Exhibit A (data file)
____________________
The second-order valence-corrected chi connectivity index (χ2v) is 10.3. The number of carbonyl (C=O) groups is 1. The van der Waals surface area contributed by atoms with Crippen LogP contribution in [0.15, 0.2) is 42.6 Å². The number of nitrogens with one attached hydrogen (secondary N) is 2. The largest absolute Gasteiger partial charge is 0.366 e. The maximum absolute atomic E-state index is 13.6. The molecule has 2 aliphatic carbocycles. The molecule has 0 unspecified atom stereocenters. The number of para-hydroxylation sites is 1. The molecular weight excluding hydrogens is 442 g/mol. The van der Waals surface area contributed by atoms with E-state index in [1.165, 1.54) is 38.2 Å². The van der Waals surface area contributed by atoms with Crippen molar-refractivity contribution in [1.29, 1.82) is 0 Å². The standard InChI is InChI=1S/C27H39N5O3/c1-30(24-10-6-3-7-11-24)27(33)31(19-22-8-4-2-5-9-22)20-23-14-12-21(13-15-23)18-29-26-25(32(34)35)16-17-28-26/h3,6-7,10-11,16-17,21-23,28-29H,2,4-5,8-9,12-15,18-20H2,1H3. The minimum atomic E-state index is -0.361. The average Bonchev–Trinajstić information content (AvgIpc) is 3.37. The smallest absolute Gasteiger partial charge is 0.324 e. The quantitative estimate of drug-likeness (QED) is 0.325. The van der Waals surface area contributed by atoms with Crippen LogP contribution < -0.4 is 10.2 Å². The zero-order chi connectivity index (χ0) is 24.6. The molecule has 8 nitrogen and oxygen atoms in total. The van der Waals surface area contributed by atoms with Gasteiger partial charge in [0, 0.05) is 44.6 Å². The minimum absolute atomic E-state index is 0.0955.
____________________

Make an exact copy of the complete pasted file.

The second-order valence-corrected chi connectivity index (χ2v) is 10.3. The number of carbonyl (C=O) groups is 1. The van der Waals surface area contributed by atoms with Crippen LogP contribution in [0.15, 0.2) is 42.6 Å². The number of nitrogens with one attached hydrogen (secondary N) is 2. The largest absolute Gasteiger partial charge is 0.366 e. The maximum absolute atomic E-state index is 13.6. The molecule has 2 aliphatic carbocycles. The molecule has 0 unspecified atom stereocenters. The number of para-hydroxylation sites is 1. The molecular weight excluding hydrogens is 442 g/mol. The van der Waals surface area contributed by atoms with E-state index in [1.165, 1.54) is 38.2 Å². The van der Waals surface area contributed by atoms with Crippen molar-refractivity contribution in [1.29, 1.82) is 0 Å². The standard InChI is InChI=1S/C27H39N5O3/c1-30(24-10-6-3-7-11-24)27(33)31(19-22-8-4-2-5-9-22)20-23-14-12-21(13-15-23)18-29-26-25(32(34)35)16-17-28-26/h3,6-7,10-11,16-17,21-23,28-29H,2,4-5,8-9,12-15,18-20H2,1H3. The minimum atomic E-state index is -0.361. The average Bonchev–Trinajstić information content (AvgIpc) is 3.37. The smallest absolute Gasteiger partial charge is 0.324 e. The quantitative estimate of drug-likeness (QED) is 0.325. The van der Waals surface area contributed by atoms with Crippen LogP contribution < -0.4 is 10.2 Å². The zero-order chi connectivity index (χ0) is 24.6. The molecule has 8 nitrogen and oxygen atoms in total. The van der Waals surface area contributed by atoms with Gasteiger partial charge in [0, 0.05) is 44.6 Å². The minimum absolute atomic E-state index is 0.0955.